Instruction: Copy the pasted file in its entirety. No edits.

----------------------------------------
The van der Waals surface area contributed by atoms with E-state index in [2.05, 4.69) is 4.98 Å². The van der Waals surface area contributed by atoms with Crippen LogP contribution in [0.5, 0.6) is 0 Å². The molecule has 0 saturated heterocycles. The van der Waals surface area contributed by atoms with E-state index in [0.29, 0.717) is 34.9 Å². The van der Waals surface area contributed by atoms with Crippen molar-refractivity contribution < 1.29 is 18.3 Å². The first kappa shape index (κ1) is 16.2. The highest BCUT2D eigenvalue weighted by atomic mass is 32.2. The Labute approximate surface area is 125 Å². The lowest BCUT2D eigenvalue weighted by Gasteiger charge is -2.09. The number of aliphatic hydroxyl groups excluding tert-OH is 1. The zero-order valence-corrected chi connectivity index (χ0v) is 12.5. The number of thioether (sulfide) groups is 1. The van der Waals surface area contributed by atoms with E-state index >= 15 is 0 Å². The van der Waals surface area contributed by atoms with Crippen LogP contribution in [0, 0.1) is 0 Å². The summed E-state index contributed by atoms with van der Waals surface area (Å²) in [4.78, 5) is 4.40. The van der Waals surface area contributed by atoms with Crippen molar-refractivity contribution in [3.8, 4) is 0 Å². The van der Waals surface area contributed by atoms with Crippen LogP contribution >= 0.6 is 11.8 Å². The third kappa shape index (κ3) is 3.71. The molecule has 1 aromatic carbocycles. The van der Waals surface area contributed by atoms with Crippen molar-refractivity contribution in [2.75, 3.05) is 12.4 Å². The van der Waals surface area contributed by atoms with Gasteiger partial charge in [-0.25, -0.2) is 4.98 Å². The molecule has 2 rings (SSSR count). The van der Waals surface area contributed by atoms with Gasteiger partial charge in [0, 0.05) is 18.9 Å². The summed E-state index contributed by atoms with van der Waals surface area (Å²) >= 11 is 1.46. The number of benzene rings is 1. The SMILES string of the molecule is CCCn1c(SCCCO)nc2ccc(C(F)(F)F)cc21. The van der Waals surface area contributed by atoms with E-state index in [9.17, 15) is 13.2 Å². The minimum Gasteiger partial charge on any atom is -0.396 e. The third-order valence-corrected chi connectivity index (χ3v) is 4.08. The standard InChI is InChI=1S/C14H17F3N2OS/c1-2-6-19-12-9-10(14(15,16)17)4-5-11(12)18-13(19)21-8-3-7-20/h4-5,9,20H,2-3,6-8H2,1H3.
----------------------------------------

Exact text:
The van der Waals surface area contributed by atoms with E-state index in [2.05, 4.69) is 4.98 Å². The van der Waals surface area contributed by atoms with Crippen LogP contribution in [0.5, 0.6) is 0 Å². The molecule has 0 saturated heterocycles. The van der Waals surface area contributed by atoms with E-state index in [0.29, 0.717) is 34.9 Å². The van der Waals surface area contributed by atoms with Crippen molar-refractivity contribution < 1.29 is 18.3 Å². The first kappa shape index (κ1) is 16.2. The highest BCUT2D eigenvalue weighted by atomic mass is 32.2. The Labute approximate surface area is 125 Å². The lowest BCUT2D eigenvalue weighted by Gasteiger charge is -2.09. The number of aliphatic hydroxyl groups excluding tert-OH is 1. The zero-order valence-corrected chi connectivity index (χ0v) is 12.5. The number of thioether (sulfide) groups is 1. The van der Waals surface area contributed by atoms with E-state index >= 15 is 0 Å². The van der Waals surface area contributed by atoms with Crippen LogP contribution in [0, 0.1) is 0 Å². The summed E-state index contributed by atoms with van der Waals surface area (Å²) in [4.78, 5) is 4.40. The van der Waals surface area contributed by atoms with Crippen molar-refractivity contribution in [3.8, 4) is 0 Å². The van der Waals surface area contributed by atoms with Crippen LogP contribution >= 0.6 is 11.8 Å². The third kappa shape index (κ3) is 3.71. The molecule has 1 aromatic carbocycles. The van der Waals surface area contributed by atoms with Crippen molar-refractivity contribution in [2.75, 3.05) is 12.4 Å². The van der Waals surface area contributed by atoms with Gasteiger partial charge in [-0.25, -0.2) is 4.98 Å². The molecule has 2 rings (SSSR count). The van der Waals surface area contributed by atoms with Gasteiger partial charge in [0, 0.05) is 18.9 Å². The summed E-state index contributed by atoms with van der Waals surface area (Å²) >= 11 is 1.46. The number of benzene rings is 1. The SMILES string of the molecule is CCCn1c(SCCCO)nc2ccc(C(F)(F)F)cc21. The van der Waals surface area contributed by atoms with E-state index in [9.17, 15) is 13.2 Å². The minimum Gasteiger partial charge on any atom is -0.396 e. The third-order valence-corrected chi connectivity index (χ3v) is 4.08. The standard InChI is InChI=1S/C14H17F3N2OS/c1-2-6-19-12-9-10(14(15,16)17)4-5-11(12)18-13(19)21-8-3-7-20/h4-5,9,20H,2-3,6-8H2,1H3.